Low Rises Are Back and We Have Mixed Emotions

@miumiu

It’s been pretty clear over the past few weeks — with Fashion Weeks around the world taking place that Y2K trends are coming back in full force, but none of it has been that divisive; until now.

Miu Miu made one of the boldest statements of Paris Fashion Week so far by bringing back low-rise bottoms. Showing low-rise mini skirts, pencil skirts and pants, it felt very reminiscent of Christina Aguilera at the 2002 VMAs, with a little more elevation and androgyny.

The show has had mixed reviews. Some people are all for it, while others wished to never see this trend step foot on a runway again.

We have mixed emotions. The mini-skirts in Miu Miu‘s new collection are tiny, with a maximum length of 8″. It’s the length that makes belts look big, exposes your naked butt cheeks to whatever surface you may be sitting on and honestly, doesn’t breed inclusivity.

My experience with low rise anything is pretty grim. The only time I could ever get away with a pair of low-rise jeans was at my eighth birthday party and I made the most of it. As I hit puberty in my early teens, when the low rise was still very much in fashion, I struggled to feel confident in them.

Typically, a low-rise piece sits close to the bottom of your hip bone. It’s basically as far down as you can go without revealing anything raunchy. In the early 2000s, low-rise skirts and pants were usually paired with a tiny crop top, showing maximum tum and sometimes a cheeky bit of underboob too.

This trend of crop top paired with low-rise was echoed in the latest Miu Miu SS22 show at Paris Fashion Week and for me and women like me, quite honestly, it’s pretty terrifying.

This combo is the most unflattering combo on a curvy body. I’m not saying that exposing fat, cellulite and stretch marks is unflattering, but unfortunately, we still live in a society that deems those things to be ‘imperfections’ and, therefore, many curvy and plus-sized women would feel uncomfortable in clothes that exposed all of those things.

More to the point; these clothes weren’t designed for everyone. This is clear because the Miu Miu fashion show included no size diversity whatsoever. Every model walking down that runway, in a low-rise skirt and tiny crop, was sample size or below.

If we constantly show the same body in these styles, then of course we’re going to associate them with a specific body type. When I think low-rise I think Paris Hilton, not Ashley Graham. I look at a thin person in a low-rise mini skirt and think; “I could never!”, which isn’t how I want to feel about fashion. I want to feel empowered.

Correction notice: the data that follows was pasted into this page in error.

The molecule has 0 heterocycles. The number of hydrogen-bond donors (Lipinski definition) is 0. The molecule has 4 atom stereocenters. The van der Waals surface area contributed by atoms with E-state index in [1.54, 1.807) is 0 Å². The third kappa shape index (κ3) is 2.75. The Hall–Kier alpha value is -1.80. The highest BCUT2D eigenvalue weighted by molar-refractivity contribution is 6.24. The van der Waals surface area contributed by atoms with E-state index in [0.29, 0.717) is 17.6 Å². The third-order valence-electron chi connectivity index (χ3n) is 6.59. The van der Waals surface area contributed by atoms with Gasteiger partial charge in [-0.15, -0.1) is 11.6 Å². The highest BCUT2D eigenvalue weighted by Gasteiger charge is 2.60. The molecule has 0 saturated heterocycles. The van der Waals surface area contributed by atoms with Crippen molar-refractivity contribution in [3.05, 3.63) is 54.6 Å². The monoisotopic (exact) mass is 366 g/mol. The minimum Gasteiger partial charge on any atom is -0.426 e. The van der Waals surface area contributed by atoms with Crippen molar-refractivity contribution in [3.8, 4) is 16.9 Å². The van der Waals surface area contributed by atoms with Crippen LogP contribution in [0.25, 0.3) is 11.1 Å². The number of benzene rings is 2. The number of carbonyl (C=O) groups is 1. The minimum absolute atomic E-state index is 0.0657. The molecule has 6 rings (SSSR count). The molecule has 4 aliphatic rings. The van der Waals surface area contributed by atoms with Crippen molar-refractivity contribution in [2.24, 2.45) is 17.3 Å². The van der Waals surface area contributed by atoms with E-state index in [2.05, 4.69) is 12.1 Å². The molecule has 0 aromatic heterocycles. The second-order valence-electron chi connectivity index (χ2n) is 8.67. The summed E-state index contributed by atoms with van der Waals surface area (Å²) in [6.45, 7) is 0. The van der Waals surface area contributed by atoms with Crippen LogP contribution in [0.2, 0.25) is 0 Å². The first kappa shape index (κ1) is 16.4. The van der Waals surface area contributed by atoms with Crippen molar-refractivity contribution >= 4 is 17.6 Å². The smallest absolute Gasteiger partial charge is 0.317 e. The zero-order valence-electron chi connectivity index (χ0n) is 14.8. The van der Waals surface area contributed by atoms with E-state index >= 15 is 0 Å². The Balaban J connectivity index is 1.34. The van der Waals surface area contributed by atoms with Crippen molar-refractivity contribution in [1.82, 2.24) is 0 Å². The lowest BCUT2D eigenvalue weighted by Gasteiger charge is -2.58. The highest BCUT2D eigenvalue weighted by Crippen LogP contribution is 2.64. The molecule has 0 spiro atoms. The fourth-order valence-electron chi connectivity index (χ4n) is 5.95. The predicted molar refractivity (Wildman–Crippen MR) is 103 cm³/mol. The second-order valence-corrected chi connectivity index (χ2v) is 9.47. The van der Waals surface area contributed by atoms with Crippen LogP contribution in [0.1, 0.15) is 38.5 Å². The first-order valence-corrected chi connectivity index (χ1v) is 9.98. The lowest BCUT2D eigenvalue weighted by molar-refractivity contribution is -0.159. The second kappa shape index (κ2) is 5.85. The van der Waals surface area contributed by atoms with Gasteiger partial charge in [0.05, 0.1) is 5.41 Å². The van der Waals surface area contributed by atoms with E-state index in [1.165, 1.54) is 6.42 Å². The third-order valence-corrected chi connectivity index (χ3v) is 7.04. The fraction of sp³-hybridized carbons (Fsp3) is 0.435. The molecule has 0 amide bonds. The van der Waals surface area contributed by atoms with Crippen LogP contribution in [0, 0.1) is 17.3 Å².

That being said, this grunge, Xtina, Gwen Stefani, Fergie-esque grunge is really coming back into fashion. We’re seeing tiny mini skirts, platform bratz shoes, butterfly clips, high ponytails and heavy eyeliner everywhere.

I mean, Olivia Rodrigo is basically our modern-day Hillary Duff; she embodies everything Y2K and it’s a huge vibe. Those styles suit Olivia’s body and she leans into that, which is amazing — we should all lean into styles that suit us — but these styles, are also really limiting and only suit a certain body type.

The thing I’ve always loved the most in the mid-late 2000s is that you can kind of make up your own style. Past Y2K, fashion has felt really expressive and creative, with many designers taking elements from past trends, but ultimately allowing us to wear whatever we like. The return of such massive Y2K trends, feels like a bit of a step backward, given that much of the high-fashion industry is introducing the celebration of diversity.

If you’re reading this and you totally loved this Miu Miu runway, that’s completely understandable. The outfits were beautifully layered and put together with effortless style, and I can see a lot of those ‘fits being worn by influential people in the coming months.

I just think that it’s important to recognise a lack of diversity when we see it. I would’ve loved to have seen some curvy girls in these low-rise outfits. That would’ve been revolutionary.

Although we try to deny it, the fashion industry still has a massive influence on our body image and style choices, which makes it the industry’s responsibility to show us that any given trend can be worn on more than one body type.

For me, I don’t feel inspired to rush out and buy a low-rise mini. Or anything low-rise for that matter. And in my opinion, that is not the impact a modern-day fashion show should have on any viewer.

It’s 2021, it’s time to design for everybody.

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